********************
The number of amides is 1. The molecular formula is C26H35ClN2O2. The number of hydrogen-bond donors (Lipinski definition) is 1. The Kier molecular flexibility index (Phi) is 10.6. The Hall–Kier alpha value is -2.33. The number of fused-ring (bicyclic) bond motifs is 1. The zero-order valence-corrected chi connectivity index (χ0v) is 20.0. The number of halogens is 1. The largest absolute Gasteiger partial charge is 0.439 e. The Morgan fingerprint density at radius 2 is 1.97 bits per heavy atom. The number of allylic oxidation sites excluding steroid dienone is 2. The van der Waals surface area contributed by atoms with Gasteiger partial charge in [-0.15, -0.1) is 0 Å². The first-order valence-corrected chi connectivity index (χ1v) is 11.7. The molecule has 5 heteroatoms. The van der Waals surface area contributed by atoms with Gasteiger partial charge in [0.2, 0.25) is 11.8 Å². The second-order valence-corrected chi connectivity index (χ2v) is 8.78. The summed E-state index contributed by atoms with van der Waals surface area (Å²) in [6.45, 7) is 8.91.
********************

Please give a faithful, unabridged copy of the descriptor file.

The number of amides is 1. The molecular formula is C26H35ClN2O2. The number of hydrogen-bond donors (Lipinski definition) is 1. The Kier molecular flexibility index (Phi) is 10.6. The Hall–Kier alpha value is -2.33. The number of fused-ring (bicyclic) bond motifs is 1. The zero-order valence-corrected chi connectivity index (χ0v) is 20.0. The number of halogens is 1. The largest absolute Gasteiger partial charge is 0.439 e. The Morgan fingerprint density at radius 2 is 1.97 bits per heavy atom. The number of allylic oxidation sites excluding steroid dienone is 2. The van der Waals surface area contributed by atoms with Gasteiger partial charge in [-0.15, -0.1) is 0 Å². The first-order valence-corrected chi connectivity index (χ1v) is 11.7. The molecule has 5 heteroatoms. The van der Waals surface area contributed by atoms with Gasteiger partial charge in [0.2, 0.25) is 11.8 Å². The second-order valence-corrected chi connectivity index (χ2v) is 8.78. The summed E-state index contributed by atoms with van der Waals surface area (Å²) in [6.45, 7) is 8.91.